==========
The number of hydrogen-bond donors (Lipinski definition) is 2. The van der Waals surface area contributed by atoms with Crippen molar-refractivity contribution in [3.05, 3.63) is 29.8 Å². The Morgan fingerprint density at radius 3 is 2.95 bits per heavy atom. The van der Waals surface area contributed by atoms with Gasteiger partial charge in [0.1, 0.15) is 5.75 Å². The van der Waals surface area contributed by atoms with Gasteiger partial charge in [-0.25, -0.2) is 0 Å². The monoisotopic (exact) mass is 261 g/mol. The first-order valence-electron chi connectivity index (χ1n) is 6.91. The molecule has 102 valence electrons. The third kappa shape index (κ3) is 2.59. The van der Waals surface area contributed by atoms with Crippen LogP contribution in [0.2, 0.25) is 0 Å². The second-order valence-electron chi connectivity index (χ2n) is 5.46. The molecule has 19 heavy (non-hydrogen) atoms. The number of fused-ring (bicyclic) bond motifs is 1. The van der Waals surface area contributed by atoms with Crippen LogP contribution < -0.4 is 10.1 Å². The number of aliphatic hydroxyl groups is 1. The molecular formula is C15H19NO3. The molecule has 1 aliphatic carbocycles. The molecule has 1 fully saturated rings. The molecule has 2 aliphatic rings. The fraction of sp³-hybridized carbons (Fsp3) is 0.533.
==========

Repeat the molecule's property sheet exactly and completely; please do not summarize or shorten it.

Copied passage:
The number of hydrogen-bond donors (Lipinski definition) is 2. The van der Waals surface area contributed by atoms with Crippen molar-refractivity contribution in [3.05, 3.63) is 29.8 Å². The Morgan fingerprint density at radius 3 is 2.95 bits per heavy atom. The van der Waals surface area contributed by atoms with Gasteiger partial charge in [0.1, 0.15) is 5.75 Å². The van der Waals surface area contributed by atoms with Gasteiger partial charge in [-0.25, -0.2) is 0 Å². The monoisotopic (exact) mass is 261 g/mol. The first-order valence-electron chi connectivity index (χ1n) is 6.91. The molecule has 102 valence electrons. The third kappa shape index (κ3) is 2.59. The van der Waals surface area contributed by atoms with Crippen LogP contribution in [0.2, 0.25) is 0 Å². The second-order valence-electron chi connectivity index (χ2n) is 5.46. The molecule has 19 heavy (non-hydrogen) atoms. The number of fused-ring (bicyclic) bond motifs is 1. The van der Waals surface area contributed by atoms with Crippen LogP contribution < -0.4 is 10.1 Å². The number of aliphatic hydroxyl groups is 1. The molecular formula is C15H19NO3. The molecule has 1 aliphatic carbocycles. The molecule has 1 fully saturated rings. The molecule has 2 aliphatic rings. The fraction of sp³-hybridized carbons (Fsp3) is 0.533.